I was very happy yesterday, as I managed to get to see Jacques Tati's "Play Time" in a cinema. I saw it originally in 70mm which was the way it was shot, and I remember how it doesn't work on television (so much of it depends on the long shot). It was uproarious...wonderful!
I had forgotten so many details. It takes me back to the 70s, when I was studying clowning, and made a point of seeking out ALL films with physical comedy in, and watching them analytically. Tati was always one of my favourites. Part of the reason is the genuine kindness behind the comedy - it is (at the most) teasing about other people's folly, never cruel or sarcastic. He is quoted as saying "I should like to make films that are not lowering to the spirit".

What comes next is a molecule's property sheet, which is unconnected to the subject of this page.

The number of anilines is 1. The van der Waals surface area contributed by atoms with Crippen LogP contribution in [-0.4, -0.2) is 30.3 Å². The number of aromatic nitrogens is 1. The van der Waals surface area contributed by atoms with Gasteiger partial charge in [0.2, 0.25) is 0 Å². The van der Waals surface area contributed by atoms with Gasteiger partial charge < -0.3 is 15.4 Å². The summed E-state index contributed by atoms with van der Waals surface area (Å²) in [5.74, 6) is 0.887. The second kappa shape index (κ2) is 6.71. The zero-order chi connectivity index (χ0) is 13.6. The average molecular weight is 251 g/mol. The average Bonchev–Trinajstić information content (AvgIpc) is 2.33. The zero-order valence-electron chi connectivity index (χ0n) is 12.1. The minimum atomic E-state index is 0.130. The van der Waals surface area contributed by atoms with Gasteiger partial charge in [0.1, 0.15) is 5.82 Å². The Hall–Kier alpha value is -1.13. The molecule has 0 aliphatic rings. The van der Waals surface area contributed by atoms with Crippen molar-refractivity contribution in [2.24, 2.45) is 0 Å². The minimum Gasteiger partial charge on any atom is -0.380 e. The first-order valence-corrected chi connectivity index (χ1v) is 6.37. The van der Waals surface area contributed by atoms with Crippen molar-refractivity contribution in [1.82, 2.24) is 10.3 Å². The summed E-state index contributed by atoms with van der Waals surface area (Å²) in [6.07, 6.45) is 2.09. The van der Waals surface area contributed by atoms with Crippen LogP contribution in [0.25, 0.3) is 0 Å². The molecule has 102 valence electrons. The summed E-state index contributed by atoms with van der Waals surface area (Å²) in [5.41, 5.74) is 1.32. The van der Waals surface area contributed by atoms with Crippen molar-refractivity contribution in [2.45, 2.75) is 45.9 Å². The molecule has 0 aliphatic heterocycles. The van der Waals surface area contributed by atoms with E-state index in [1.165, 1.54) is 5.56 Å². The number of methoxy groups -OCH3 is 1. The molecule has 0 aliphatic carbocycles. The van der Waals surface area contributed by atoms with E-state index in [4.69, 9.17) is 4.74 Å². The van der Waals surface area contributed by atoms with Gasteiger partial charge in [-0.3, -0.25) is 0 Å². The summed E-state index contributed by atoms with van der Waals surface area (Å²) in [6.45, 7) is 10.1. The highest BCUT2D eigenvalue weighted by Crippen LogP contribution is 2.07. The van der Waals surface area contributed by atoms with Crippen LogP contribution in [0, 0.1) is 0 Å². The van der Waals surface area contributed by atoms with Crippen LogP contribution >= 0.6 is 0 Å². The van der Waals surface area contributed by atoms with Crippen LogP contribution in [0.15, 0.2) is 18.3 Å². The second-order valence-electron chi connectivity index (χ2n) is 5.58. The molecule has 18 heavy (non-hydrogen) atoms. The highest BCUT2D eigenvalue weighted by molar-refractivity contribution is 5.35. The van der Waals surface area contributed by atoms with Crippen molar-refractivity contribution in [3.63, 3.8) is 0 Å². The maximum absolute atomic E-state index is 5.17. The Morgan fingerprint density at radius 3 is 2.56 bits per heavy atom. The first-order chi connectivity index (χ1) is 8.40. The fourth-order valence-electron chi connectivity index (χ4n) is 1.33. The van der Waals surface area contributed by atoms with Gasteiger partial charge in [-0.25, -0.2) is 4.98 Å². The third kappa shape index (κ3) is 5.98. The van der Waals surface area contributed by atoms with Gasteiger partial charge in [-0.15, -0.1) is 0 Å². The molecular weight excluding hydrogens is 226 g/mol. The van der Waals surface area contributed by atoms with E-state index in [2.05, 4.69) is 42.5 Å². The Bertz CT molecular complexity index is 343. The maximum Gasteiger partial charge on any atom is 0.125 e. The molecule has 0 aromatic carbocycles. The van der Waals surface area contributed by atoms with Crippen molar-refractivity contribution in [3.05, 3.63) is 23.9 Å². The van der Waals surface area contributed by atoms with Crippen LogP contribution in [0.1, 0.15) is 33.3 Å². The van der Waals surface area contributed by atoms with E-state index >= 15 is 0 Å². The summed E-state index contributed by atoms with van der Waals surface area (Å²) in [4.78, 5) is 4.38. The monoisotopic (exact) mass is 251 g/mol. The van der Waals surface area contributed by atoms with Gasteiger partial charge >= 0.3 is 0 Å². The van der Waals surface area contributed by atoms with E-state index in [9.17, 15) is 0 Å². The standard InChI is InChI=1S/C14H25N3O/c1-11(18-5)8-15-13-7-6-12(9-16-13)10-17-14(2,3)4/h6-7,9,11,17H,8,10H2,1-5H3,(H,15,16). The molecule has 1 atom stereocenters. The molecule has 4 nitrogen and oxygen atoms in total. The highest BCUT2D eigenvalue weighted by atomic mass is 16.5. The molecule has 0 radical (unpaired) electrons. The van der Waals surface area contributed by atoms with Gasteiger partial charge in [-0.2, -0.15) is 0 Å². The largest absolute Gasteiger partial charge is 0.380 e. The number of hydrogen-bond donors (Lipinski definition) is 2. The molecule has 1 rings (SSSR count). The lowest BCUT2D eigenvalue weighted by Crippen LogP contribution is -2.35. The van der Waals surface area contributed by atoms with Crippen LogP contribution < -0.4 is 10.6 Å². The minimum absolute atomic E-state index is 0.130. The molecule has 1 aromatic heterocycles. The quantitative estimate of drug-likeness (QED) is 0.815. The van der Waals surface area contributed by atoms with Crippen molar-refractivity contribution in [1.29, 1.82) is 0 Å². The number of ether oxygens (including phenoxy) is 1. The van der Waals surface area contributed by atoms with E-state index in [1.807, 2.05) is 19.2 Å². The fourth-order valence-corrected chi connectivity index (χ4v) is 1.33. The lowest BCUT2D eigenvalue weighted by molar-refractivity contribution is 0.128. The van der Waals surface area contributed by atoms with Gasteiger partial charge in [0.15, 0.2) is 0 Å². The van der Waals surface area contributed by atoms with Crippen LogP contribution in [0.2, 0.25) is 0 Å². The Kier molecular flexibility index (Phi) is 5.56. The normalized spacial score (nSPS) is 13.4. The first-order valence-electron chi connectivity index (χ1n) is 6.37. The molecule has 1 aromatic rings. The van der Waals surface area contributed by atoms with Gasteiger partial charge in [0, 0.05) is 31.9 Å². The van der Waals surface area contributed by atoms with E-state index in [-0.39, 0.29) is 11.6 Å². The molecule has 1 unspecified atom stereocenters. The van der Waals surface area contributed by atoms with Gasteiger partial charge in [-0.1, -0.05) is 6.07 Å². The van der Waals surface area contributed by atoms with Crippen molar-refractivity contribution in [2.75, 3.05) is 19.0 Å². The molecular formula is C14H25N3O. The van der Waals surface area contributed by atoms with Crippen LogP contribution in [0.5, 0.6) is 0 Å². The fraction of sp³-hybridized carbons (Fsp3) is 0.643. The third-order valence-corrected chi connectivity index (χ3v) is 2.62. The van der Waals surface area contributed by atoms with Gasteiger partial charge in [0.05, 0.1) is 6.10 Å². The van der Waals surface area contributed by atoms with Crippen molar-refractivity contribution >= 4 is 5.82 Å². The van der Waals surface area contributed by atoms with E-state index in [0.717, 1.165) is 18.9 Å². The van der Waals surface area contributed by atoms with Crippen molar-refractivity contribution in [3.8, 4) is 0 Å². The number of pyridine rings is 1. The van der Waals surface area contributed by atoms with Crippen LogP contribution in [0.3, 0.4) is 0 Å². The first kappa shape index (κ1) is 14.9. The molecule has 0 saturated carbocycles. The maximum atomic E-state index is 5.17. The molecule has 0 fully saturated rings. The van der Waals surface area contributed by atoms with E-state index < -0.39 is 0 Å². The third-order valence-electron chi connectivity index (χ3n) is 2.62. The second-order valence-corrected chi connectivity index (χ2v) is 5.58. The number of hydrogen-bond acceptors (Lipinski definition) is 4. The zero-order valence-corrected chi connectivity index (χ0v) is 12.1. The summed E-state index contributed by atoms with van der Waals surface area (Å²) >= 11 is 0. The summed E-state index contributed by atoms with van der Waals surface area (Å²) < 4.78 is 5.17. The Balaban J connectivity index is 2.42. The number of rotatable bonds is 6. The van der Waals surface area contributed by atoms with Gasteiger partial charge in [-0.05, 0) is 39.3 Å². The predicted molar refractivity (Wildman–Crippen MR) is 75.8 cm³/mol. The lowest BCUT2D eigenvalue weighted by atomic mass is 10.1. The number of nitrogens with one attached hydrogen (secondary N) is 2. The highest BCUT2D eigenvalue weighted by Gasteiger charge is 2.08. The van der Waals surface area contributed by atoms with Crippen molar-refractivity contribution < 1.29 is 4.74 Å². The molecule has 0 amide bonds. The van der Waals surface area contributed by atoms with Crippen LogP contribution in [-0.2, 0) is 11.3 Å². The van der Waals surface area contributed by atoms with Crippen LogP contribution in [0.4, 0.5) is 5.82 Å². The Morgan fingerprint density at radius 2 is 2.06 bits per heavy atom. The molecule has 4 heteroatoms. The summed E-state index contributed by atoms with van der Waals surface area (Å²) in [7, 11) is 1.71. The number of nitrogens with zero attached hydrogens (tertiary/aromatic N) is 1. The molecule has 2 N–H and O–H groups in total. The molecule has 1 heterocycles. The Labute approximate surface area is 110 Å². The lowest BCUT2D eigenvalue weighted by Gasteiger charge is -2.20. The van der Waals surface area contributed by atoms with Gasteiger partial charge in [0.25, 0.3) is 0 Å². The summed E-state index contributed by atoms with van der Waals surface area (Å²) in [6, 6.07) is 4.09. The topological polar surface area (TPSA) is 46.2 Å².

The close observation of the tiny comedy moments of everyday life is flawless, and was extremely relevant to me as a street performer (not working in the disciplined and controlled environment of the theatre).
His films do not force jokes on you - they use wide shots, so you can see the whole body (so much comedy is in legs), and can choose where to look on the screen. There are little details everywhere - and elegant visual jokes and echoes, as well as perhaps the most creative soundtracks ever.
He says he likes his films to be "about everybody but also about nobody big" and that is evident as your eye wanders around the frame, watching all the different characters who (in ordinary movies) would be merely 'extras'....